Car Donation Programs Rev up
December 1, 2009 Tom Pope
The Arc of the United States (ARC) is defying the trend of slacking activity in car donation programs. The 60-year-old civil rights organization just started a car program about a year ago while other programs face 30-percent declines from the economy.
“We’re beginning to see some growth with 90 chapters that are bringing in 30 cars a month totally,” said Trudy Jacobson, chief development and marketing officer for The Arc.
Not all chapters have that much success, and only 10 are fully active. “The Twin Cites had 22 cars in 15 days and that shows us the potential,” she said.
ARC represents people with intellectual and development disabilities through 730 local grassroots chapters.
Jacobson said the economy was partly responsible for donors in general slowing down their car contributions. “If you follow all the IRS guidelines, you have to have a donor in a certain tax bracket with a car at a certain level to gain a deduction,” she said.
ARC is “winning no matter what,” she said. It works with another nonprofit that manages the operation and handles the IRS paperwork.
The nonprofit manager has the staff for a plug and play program with an 800 number so anyone across the county can call and immediately be placed in a call center that feeds the information to the local level.
The Internal Revenue Service (IRS) became an obstacle to donors in 2004 when the American Jobs Creation Act changed the rules for contributions of vehicles. Before January 1, 2005, donors could claim a deduction equal to the fair market value. With the law, donors can only deduct the amount of the sold vehicle. Car donations got on the government’s hit list because it found examples of large discrepancies between a market value and actual sales price. According to the IRS, amounts donors claimed for these gifts dropped by more than 80 percent between 2004 and 2005. According to the IRS’s Statistics of Income Bulletin of Summer 2009 and the Spring 2008 car donations were 297,000 in 2006, down from 900,891 in 2005.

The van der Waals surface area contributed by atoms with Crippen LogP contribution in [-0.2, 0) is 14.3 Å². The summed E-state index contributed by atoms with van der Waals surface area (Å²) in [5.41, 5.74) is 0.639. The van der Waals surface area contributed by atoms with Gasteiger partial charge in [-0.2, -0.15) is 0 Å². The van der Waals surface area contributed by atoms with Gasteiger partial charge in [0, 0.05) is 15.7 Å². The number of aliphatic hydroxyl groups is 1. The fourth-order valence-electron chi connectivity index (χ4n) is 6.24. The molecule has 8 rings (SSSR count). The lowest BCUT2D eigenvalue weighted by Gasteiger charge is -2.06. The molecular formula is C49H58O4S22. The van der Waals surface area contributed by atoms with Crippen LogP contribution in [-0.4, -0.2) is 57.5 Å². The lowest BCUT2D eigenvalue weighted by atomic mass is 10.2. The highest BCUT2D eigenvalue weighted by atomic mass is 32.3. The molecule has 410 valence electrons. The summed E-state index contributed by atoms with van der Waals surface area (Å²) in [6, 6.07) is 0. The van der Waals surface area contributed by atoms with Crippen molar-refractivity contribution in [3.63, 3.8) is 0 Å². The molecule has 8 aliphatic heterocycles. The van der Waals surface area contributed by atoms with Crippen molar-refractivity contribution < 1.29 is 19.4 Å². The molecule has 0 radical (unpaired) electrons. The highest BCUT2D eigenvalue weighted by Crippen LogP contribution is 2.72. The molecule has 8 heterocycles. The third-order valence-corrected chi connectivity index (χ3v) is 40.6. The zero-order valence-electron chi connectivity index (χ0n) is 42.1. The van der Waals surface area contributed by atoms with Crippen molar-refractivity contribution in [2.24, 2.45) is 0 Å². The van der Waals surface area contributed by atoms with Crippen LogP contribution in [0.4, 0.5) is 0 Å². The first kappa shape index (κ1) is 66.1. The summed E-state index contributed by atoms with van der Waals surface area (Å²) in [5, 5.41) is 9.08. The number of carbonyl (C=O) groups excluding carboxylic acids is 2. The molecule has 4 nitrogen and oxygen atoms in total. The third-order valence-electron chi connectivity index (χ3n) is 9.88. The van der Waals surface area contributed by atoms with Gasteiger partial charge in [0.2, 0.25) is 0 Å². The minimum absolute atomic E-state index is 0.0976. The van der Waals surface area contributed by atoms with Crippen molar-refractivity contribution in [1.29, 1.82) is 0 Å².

“We know we’re following the cleanest way to deal with the IRS,” Jacobson said.
ARC uses the Melwood Training Center, in Upper Marlboro, Md., to operate the functions. Melwood, a job training nonprofit, operates a donation program in the Washington, D.C. area.
“Melwood makes sure the donor gets the IRS paper work Schedule 1040 and the Form 8283, which has to be attached,” she said. “We’d prefer to make less money as long as we make sure all the forms are correct.”
Other vendors might not provide the paperwork. “Many programs might not be aware of the IRS paperwork,” she said. “When a bill of sale goes through, the manager sends back the paperwork so donors know exactly what is needed to be sent.”
ARC has set rates through Melwood of a flat fee of $75 per car to pick up and manage the operation. This differs from most vending contracts that allow outside vendors to manage the operation. “We get approached from other vendors and those costs are so much higher that the chapters couldn’t afford it,” she said. “Anything in a percentage basis wouldn’t be in the donor’s interest.”
The current law allows donors to continue with a deduction of the fair market value if the charity uses the vehicle before selling it, fixes it before the sale, or gives it to a needy individual.
Such restrictions resulted in a 38-percent drop in cars for 2005 for Volunteers of America (VoA), based in Alexandria, Va. The program that handled about 80,000 cars in 2004 now gets 25,000 cars a year.